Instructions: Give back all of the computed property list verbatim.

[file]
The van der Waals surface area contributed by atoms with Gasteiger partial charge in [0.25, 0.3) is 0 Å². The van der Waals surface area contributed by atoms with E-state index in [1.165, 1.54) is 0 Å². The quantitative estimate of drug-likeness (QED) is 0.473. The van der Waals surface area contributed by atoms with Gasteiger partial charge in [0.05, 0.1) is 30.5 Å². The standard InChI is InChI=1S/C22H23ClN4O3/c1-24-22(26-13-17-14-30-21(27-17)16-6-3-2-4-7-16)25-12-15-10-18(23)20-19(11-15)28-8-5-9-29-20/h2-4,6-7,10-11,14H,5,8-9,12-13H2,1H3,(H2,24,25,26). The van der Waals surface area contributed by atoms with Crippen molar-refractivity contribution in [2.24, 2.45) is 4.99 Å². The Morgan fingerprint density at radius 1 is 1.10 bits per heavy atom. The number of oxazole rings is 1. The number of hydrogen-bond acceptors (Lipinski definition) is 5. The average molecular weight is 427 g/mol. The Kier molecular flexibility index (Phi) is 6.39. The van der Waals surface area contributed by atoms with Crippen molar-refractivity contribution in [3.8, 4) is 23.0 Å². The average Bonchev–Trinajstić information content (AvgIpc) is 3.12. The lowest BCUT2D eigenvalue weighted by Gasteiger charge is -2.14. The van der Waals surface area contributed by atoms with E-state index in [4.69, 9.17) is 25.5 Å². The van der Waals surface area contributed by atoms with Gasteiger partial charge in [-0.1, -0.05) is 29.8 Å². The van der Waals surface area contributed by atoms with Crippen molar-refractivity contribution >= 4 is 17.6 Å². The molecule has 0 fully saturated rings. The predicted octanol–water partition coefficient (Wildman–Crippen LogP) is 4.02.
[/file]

The van der Waals surface area contributed by atoms with Gasteiger partial charge in [0.25, 0.3) is 0 Å². The van der Waals surface area contributed by atoms with E-state index in [1.165, 1.54) is 0 Å². The quantitative estimate of drug-likeness (QED) is 0.473. The van der Waals surface area contributed by atoms with Gasteiger partial charge in [0.05, 0.1) is 30.5 Å². The standard InChI is InChI=1S/C22H23ClN4O3/c1-24-22(26-13-17-14-30-21(27-17)16-6-3-2-4-7-16)25-12-15-10-18(23)20-19(11-15)28-8-5-9-29-20/h2-4,6-7,10-11,14H,5,8-9,12-13H2,1H3,(H2,24,25,26). The van der Waals surface area contributed by atoms with Crippen molar-refractivity contribution in [2.24, 2.45) is 4.99 Å². The Morgan fingerprint density at radius 1 is 1.10 bits per heavy atom. The number of oxazole rings is 1. The number of hydrogen-bond acceptors (Lipinski definition) is 5. The average molecular weight is 427 g/mol. The Kier molecular flexibility index (Phi) is 6.39. The van der Waals surface area contributed by atoms with Crippen molar-refractivity contribution in [3.8, 4) is 23.0 Å². The average Bonchev–Trinajstić information content (AvgIpc) is 3.12. The lowest BCUT2D eigenvalue weighted by Gasteiger charge is -2.14. The van der Waals surface area contributed by atoms with E-state index in [4.69, 9.17) is 25.5 Å². The van der Waals surface area contributed by atoms with Gasteiger partial charge in [-0.1, -0.05) is 29.8 Å². The van der Waals surface area contributed by atoms with Crippen molar-refractivity contribution >= 4 is 17.6 Å². The molecule has 0 fully saturated rings. The predicted octanol–water partition coefficient (Wildman–Crippen LogP) is 4.02.